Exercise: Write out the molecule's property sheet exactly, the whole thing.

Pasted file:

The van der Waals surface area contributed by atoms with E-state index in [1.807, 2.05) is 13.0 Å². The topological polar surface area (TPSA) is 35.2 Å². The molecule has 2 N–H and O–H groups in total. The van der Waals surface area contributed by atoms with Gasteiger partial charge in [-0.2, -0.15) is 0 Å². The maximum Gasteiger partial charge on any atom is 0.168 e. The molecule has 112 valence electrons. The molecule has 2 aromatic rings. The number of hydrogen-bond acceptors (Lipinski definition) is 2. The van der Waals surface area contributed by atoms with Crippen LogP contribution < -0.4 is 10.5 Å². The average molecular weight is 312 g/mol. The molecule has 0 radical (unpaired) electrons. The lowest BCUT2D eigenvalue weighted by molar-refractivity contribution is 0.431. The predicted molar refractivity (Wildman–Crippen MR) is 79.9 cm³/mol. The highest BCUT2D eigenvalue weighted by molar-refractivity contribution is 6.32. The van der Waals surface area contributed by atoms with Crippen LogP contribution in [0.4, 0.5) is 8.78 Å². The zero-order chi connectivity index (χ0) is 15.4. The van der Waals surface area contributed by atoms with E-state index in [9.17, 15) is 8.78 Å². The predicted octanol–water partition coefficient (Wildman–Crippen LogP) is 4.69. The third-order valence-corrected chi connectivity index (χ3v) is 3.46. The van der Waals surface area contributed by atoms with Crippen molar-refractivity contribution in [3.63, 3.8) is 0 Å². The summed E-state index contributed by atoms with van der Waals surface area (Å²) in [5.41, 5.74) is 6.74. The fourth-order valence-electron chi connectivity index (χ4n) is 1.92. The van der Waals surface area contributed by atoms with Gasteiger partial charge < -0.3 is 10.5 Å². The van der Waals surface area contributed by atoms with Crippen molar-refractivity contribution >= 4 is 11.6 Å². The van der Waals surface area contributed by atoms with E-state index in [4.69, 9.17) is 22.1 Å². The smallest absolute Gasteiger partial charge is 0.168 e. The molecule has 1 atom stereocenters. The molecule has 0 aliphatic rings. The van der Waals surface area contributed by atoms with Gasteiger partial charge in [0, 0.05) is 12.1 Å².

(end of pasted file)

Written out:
The van der Waals surface area contributed by atoms with E-state index in [1.807, 2.05) is 13.0 Å². The topological polar surface area (TPSA) is 35.2 Å². The molecule has 2 N–H and O–H groups in total. The van der Waals surface area contributed by atoms with Gasteiger partial charge in [-0.2, -0.15) is 0 Å². The maximum Gasteiger partial charge on any atom is 0.168 e. The molecule has 112 valence electrons. The molecule has 2 aromatic rings. The number of hydrogen-bond acceptors (Lipinski definition) is 2. The van der Waals surface area contributed by atoms with Crippen LogP contribution < -0.4 is 10.5 Å². The average molecular weight is 312 g/mol. The molecule has 0 radical (unpaired) electrons. The lowest BCUT2D eigenvalue weighted by molar-refractivity contribution is 0.431. The predicted molar refractivity (Wildman–Crippen MR) is 79.9 cm³/mol. The highest BCUT2D eigenvalue weighted by molar-refractivity contribution is 6.32. The van der Waals surface area contributed by atoms with Crippen LogP contribution in [0.4, 0.5) is 8.78 Å². The zero-order chi connectivity index (χ0) is 15.4. The van der Waals surface area contributed by atoms with E-state index in [9.17, 15) is 8.78 Å². The predicted octanol–water partition coefficient (Wildman–Crippen LogP) is 4.69. The third-order valence-corrected chi connectivity index (χ3v) is 3.46. The van der Waals surface area contributed by atoms with Crippen molar-refractivity contribution in [3.63, 3.8) is 0 Å². The summed E-state index contributed by atoms with van der Waals surface area (Å²) in [5.41, 5.74) is 6.74. The fourth-order valence-electron chi connectivity index (χ4n) is 1.92. The van der Waals surface area contributed by atoms with Gasteiger partial charge < -0.3 is 10.5 Å². The van der Waals surface area contributed by atoms with Crippen molar-refractivity contribution >= 4 is 11.6 Å². The van der Waals surface area contributed by atoms with E-state index in [4.69, 9.17) is 22.1 Å². The smallest absolute Gasteiger partial charge is 0.168 e. The molecule has 1 atom stereocenters. The molecule has 0 aliphatic rings. The van der Waals surface area contributed by atoms with Gasteiger partial charge in [0, 0.05) is 12.1 Å².